The United States Recovery
The ISM manufacturing number came in at 59.6 and was better than estimated; indicating that the manufacturing industry is exhibiting increased productivity. Analysts expected an Increase from 56.5 to 57 but were surprised with the large jump the index made. Benjamin Tal, a senior economist at CIBC World commented:
“Manufacturing is improving and will continue to improve. In fact, you have seen a huge increasing in this index and I would not be surprised we’ll get another big number today. However, go a little bit deeper and you see that it’s all capital intensive.”
In the same interview on Bloomberg Radio, Benjamin Tal went on to explain that while productivity in the United States is increasing, it is not a labor- intensive recovery. He explained that large companies with access to financing are buying more equipment and will have their current employees work longer hours before they begin hiring again. The result has been an increase in productivity coupled with an emergence of forced self-employment in the labor market.
Not everything said was pessimistic. He argued that since the United States is deleveraging and feeling the pain of the recession now, it will be poised for growth in 2 to 3 years. Europe and Canada on the other hand, are postponing the deleveraging of their economies and may feel the pain in the future. He pointed to the increase in personal savings and the decrease in the debt-to- income ratio in the private sector of the United States as evidence.
Global Markets: Asian Stocks off to a Good Start in Q2
Asian stocks made a solid start to the second quarter on Thursday inching closer to two-month highs as China’s manufacturing sector picked up and foreign buying boosted tech shares in Taiwan and South Korea. Japan’s Nikkei 225 hit an 18-month high on Thursday as the Yen’s declining trend boosted Japanese exporters and traders forecast more gains in the new quarter. It closed up 1.4% at 11090.The dollar was down 0.1 percent against the Yen after earlier rising to a 3-month high of 93.65 Yen.
Hyundai Motor advanced more than 5% after it flagged it could post record U.S. sales in March. Moreover, all eyes are on Dai-Ichi Life, which will begin regular trade on Friday. The stock debuted at 160,000 Yen, or 14% above its offer price, in the world’s biggest IPO in two years.
Last but not least, markets in Southeast Asia mirrored strong gains seen elsewhere in the region. Singapore’s STI closed up nearly 2% at 2887.46 while markets in Malaysia close up .7% at 1320.57. Furthermore, strong foreign buying lifted stock markets in this region’s two biggest economies. Thailand’s benchmark stock market index .SETI hit a 21-month high while Indonesia’s benchmark index .JKSE was up 1.2 percent within sight of the record high hit on Jan. 14, 2008.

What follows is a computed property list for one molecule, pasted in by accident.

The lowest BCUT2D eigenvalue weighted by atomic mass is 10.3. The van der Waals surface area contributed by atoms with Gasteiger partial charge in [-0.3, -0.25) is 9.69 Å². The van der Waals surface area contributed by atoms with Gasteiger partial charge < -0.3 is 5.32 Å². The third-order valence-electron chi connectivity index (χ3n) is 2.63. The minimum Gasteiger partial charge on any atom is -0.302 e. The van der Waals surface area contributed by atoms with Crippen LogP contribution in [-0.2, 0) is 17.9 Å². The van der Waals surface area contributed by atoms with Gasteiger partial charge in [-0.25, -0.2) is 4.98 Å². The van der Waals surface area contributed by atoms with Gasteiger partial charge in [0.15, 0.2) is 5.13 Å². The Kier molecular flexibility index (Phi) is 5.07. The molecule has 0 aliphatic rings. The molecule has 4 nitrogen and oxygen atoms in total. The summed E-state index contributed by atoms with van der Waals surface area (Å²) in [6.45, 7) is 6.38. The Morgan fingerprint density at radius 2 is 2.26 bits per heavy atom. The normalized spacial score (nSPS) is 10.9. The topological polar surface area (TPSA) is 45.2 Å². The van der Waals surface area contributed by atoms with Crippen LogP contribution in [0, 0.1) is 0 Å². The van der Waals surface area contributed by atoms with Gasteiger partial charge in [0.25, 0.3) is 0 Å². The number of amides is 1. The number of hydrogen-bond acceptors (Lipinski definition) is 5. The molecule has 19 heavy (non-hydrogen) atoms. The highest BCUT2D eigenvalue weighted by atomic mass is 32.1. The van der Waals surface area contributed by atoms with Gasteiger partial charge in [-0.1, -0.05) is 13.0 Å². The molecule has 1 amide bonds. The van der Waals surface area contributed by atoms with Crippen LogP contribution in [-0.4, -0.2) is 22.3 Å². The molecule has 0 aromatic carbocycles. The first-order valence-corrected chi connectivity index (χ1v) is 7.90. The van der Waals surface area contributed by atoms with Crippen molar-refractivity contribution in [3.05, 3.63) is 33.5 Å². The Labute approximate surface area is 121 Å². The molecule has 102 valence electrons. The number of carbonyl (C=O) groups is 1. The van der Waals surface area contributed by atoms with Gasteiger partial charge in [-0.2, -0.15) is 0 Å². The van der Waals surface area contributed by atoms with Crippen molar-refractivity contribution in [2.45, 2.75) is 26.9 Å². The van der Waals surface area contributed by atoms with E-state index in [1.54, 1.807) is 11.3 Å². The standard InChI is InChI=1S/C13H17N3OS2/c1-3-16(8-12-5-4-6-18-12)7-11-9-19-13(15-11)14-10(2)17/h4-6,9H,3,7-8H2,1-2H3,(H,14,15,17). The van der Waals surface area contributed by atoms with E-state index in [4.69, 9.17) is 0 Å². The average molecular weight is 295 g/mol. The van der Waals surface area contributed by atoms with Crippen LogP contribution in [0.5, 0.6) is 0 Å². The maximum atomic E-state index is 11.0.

In Australia, shares climbed to finish 0.7% higher as M&A activity supported sentiment. Materials also received a boost from M&A activity in Australia’s sizzling commodities sector. Australia’s Lihir Gold (LGL.AX) rocketed 33.3%, after rejecting a US$8.5 billion takeover offer from the country’s top gold miner, Newcrest Mining’s (NCM.AX) which also rose 2.9%. Lihir stated that the offer did not fully reflect the company’s growth prospects. The deal followed a bid on Wednesday for Macarthur Coal (MCC.AX) which rose 5.84% from Peabody Energy (BTU.N), which was also rejected.
Offshore Drilling Program
This Wednesday, President Barak Obama spoke at Andrews Air Force Base to address the issues of domestic energy. He touched on the governments clean energy investments in batteries, a smarter grid, renewables, mileage standards, and hybrid vehicles. This was of course before he brought up what many were surprised to hear – the opening of drilling for oil off U.S. coasts. The basis for the urge to drill is that although the administration has the long term goal of switching to clean renewable sources of energy, they understand that there are near term issues. Given the Unites State’s current energy needs, we need to “harness traditional fuels, even as we ramp up renewables.”
The President made the connection with sustaining economic growth, producing jobs, keeping businesses competitive, and our country secure. The President continued by emphasizing that drilling alone cannot meet our long term energy needs, and emphasized the importance of not giving up on carbon control and the other energy regulations. The program will allow drilling in the mid and south Atlantic, Gulf of Mexico, and North Alaskan coast.
Overall, the energy sector has been a laggard of the market, underperforming the S&P 500 since the March lows. However the recent news in drilling, breakout of oil prices, and stabilizing Euro, has pushed traders and investors into the forgotten sector. The XLI Select Spider ETF that tracks the energy sector has gained 4.4% as of Thursday for the week.
Article submitted by: Alex Tarhini, Robert Belsky and Rowena Zacharia of the Capital Markets Lab (CML). To learn more about the Capital Markets Lab (CML) please visit https://business.fiu.edu/capital-markets-lab/.